Sun, 25 Oct 2020 08:05:07
ClipDrop, a new application that allows your phone’s camera to quickly grab objects from your environment and place them into the desktop application, is now available to try. It’s a neat change to AR, which makes the physical world digital instead of projecting a digital image onto the world around you. The promotional video of the beta app demonstrates its ability to photograph everything from plants to TV and then quickly import it into a document as a cropped object.
Digne says the tool lets you import images and even text from books, for example, into a variety of software and websites, including Photoshop (where ClipDrop has a plugin available to allow objects to be dropped in as a new layer with an editable mask), Google Docs, PowerPoint, Figma, Canva, and Pitch. Of course, you can also just use the app to grab images of everyday objects around you to share as you normally would within iOS and Android.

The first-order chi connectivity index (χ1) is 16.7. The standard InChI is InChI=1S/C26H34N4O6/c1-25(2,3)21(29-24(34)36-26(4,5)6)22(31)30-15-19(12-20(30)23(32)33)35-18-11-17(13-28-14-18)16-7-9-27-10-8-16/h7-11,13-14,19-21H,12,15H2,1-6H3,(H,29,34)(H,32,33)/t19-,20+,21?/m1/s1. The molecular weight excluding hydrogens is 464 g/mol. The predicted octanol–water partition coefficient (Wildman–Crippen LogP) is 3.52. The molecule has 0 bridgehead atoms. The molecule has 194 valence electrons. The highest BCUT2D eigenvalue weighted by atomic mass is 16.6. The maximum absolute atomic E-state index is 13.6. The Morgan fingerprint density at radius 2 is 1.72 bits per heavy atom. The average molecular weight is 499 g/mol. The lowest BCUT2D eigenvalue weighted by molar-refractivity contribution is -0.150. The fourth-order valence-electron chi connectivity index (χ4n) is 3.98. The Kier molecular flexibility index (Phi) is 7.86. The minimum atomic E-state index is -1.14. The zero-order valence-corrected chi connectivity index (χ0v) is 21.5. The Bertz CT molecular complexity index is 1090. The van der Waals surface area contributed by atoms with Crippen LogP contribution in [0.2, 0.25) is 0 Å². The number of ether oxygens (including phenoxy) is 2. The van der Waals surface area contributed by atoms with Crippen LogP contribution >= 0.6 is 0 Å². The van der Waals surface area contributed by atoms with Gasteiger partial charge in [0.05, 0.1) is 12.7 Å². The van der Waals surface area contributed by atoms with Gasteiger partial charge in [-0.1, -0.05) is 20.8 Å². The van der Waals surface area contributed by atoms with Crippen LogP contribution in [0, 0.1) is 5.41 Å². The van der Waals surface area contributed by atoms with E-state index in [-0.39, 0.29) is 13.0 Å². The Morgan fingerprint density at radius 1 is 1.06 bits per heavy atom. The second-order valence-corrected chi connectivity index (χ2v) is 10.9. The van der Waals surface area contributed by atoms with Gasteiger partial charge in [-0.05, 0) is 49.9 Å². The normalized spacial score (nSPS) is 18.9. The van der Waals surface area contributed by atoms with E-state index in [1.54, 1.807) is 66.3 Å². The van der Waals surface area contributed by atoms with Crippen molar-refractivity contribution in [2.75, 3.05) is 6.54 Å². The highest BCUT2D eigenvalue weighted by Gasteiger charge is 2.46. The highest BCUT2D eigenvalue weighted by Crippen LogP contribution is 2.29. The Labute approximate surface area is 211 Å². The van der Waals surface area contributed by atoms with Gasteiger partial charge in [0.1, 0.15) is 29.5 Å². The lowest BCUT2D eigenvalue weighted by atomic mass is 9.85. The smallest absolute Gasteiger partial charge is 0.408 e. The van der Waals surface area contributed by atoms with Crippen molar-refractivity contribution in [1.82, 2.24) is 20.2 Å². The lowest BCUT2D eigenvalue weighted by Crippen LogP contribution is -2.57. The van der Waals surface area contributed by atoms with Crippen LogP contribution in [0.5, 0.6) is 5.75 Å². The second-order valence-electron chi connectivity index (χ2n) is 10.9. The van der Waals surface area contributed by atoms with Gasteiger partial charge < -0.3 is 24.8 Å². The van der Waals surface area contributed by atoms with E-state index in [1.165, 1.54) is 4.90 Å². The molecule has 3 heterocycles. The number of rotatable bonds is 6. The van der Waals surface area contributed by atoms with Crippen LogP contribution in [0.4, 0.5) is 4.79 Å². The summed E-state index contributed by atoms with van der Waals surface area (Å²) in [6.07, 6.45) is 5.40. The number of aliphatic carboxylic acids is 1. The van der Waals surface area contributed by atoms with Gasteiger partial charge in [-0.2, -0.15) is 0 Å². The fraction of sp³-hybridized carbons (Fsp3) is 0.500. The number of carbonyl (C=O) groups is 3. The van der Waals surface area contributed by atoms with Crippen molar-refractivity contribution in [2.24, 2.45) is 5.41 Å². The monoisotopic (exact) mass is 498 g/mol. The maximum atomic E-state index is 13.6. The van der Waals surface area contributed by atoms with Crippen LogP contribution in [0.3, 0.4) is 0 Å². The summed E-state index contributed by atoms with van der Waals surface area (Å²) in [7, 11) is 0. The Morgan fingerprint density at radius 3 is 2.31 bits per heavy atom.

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In addition to the iOS and Android apps, the software is also available for Windows and macOS, letting you grab images and text from your desktop or the web and quickly import them into documents.
The idea behind ClipDrop first emerged as a tech demo back in May and quickly attracted a lot of attention. Developers Cyril Diagne and Jonathan Blanchet told Gizmodo that they’ve had over 100,000 people registered on their beta waiting list, wanting to try out the software, and have spent the last few months turning this early demo into a commercial product.
Although ClipDrop is now publicly available, Diagne warns that it’s still in beta and that users should expect some “bugs and rough edges.” When we tried it out ourselves, we found that it did a great job of selecting items from a cluttered desk using the iPhone X, although Gizmodo reports it can sometimes get confused by shadows or objects crammed close together.
You get five free photo clips by downloading the software, but to cut more, you'll need a subscription. ClipDrop is currently priced at $39.99 a year, but after, November 20 the price has gone up to $79.99 a year, or $9.99 a month. However, Text clippings are free, according to Gizmodo.
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